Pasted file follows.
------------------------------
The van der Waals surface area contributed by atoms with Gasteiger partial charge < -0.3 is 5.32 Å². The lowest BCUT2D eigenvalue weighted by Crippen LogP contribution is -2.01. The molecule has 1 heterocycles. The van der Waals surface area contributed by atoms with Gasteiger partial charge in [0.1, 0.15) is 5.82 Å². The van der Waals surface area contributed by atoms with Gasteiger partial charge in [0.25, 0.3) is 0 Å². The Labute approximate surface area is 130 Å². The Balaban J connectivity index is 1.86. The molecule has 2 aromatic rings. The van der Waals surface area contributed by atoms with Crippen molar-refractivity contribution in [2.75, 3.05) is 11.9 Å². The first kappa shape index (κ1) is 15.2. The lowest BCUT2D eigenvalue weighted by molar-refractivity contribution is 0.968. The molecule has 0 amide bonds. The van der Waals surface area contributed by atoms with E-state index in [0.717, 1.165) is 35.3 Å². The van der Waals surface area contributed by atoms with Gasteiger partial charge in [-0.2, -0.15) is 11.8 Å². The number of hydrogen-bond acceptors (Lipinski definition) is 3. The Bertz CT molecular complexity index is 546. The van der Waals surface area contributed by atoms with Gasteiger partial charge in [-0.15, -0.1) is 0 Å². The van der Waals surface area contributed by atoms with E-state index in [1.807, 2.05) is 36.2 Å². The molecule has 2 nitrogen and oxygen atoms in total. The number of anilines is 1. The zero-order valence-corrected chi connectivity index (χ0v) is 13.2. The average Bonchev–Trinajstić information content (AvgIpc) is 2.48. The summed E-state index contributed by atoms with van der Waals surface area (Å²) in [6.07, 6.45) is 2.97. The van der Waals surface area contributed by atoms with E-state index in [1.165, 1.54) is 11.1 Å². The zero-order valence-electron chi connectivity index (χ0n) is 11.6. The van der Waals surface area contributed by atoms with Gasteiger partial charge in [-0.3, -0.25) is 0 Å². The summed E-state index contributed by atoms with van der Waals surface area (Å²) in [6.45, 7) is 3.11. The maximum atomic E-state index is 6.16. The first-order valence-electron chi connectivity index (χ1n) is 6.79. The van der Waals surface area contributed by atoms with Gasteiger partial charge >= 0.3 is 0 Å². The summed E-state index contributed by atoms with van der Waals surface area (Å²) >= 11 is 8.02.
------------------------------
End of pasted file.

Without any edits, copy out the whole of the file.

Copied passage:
The van der Waals surface area contributed by atoms with Gasteiger partial charge < -0.3 is 5.32 Å². The lowest BCUT2D eigenvalue weighted by Crippen LogP contribution is -2.01. The molecule has 1 heterocycles. The van der Waals surface area contributed by atoms with Gasteiger partial charge in [0.1, 0.15) is 5.82 Å². The van der Waals surface area contributed by atoms with Gasteiger partial charge in [0.25, 0.3) is 0 Å². The Labute approximate surface area is 130 Å². The Balaban J connectivity index is 1.86. The molecule has 2 aromatic rings. The van der Waals surface area contributed by atoms with Crippen molar-refractivity contribution in [2.75, 3.05) is 11.9 Å². The first kappa shape index (κ1) is 15.2. The lowest BCUT2D eigenvalue weighted by molar-refractivity contribution is 0.968. The molecule has 0 amide bonds. The van der Waals surface area contributed by atoms with E-state index in [0.717, 1.165) is 35.3 Å². The van der Waals surface area contributed by atoms with Gasteiger partial charge in [-0.2, -0.15) is 11.8 Å². The number of hydrogen-bond acceptors (Lipinski definition) is 3. The Bertz CT molecular complexity index is 546. The van der Waals surface area contributed by atoms with Gasteiger partial charge in [-0.15, -0.1) is 0 Å². The van der Waals surface area contributed by atoms with E-state index in [1.807, 2.05) is 36.2 Å². The molecule has 2 nitrogen and oxygen atoms in total. The number of anilines is 1. The zero-order valence-corrected chi connectivity index (χ0v) is 13.2. The average Bonchev–Trinajstić information content (AvgIpc) is 2.48. The summed E-state index contributed by atoms with van der Waals surface area (Å²) in [6.07, 6.45) is 2.97. The van der Waals surface area contributed by atoms with E-state index in [1.165, 1.54) is 11.1 Å². The zero-order valence-electron chi connectivity index (χ0n) is 11.6. The van der Waals surface area contributed by atoms with Gasteiger partial charge in [-0.3, -0.25) is 0 Å². The summed E-state index contributed by atoms with van der Waals surface area (Å²) in [6.45, 7) is 3.11. The maximum atomic E-state index is 6.16. The first-order valence-electron chi connectivity index (χ1n) is 6.79. The van der Waals surface area contributed by atoms with Gasteiger partial charge >= 0.3 is 0 Å². The summed E-state index contributed by atoms with van der Waals surface area (Å²) >= 11 is 8.02.